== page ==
Western states repeatedly criticised the Karimov administration's record on human rights and press freedom. In particular, Craig Murray, the British Ambassador from 2002 to 2004, described widespread torture, kidnapping, murder, rape by the police, financial corruption, religious persecution, censorship and other human rights abuses. This included the case of Karimov's security forces executing prisoners Muzafar Avazov and Khuzniddin Alimov by boiling them alive in 2002. Murray became noted within the British government for memos disagreeing with official UK and US policy, which was at the time to back up Karimov as part of the global war on terror. Uzbekistan was used for extraordinary rendition and for the air base in Karshi-Khanabad. Murray wrote a memoir about his experiences; Murder in Samarkand, retitled Dirty Diplomacy in the United States.
In May 2002, the Karimov administration lifted the pre-publication censorship, and fined the chief censor, Ervin Kamilov. The State Inspectorate for the Protection of State Secrets was disbanded. Two days later, the administration proceeded to reinstate further censorship measures. Among topics prohibited in Uzbekistan's publications are official corruption, opposition political parties and Islamic organizations. Radio Liberty lost its broadcast rights. Uzbekistan has one state-run internet server, UZPAK, that blocks prohibited websites.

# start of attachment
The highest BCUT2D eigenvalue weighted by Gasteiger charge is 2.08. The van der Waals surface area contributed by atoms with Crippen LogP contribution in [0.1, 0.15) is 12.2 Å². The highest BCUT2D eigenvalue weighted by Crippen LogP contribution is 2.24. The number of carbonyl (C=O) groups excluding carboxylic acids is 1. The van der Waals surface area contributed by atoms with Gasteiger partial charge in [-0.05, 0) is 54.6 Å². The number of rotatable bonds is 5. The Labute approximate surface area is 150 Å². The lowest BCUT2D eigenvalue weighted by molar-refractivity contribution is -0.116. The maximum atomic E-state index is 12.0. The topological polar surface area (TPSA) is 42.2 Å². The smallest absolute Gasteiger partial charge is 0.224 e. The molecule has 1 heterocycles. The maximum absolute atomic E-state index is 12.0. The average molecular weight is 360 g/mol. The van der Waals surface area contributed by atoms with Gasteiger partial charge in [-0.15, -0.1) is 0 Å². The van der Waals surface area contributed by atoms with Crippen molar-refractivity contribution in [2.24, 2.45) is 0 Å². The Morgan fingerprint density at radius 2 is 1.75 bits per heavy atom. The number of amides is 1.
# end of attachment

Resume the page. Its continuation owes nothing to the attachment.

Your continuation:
According to detailed accounts, on 13 May 2005, some 400 of the 500 protesters staging an anti-government demonstration were killed after being driven deliberately into a trap – authorities had blocked all the exits from Bobur Square with armoured personnel carriers, preventing people from dispersing home. Instead, they drove the crowd into a closed street, Chulpon Avenue, where snipers and police shot to kill. These scenes of deliberate killings prompted eyewitnesses to allege that troops not only shot to disperse the demonstration, but to summarily execute anyone who took part in it. Later, some tortured detainees recounted that police said they had received orders supposedly emanating from the president himself to shoot to kill.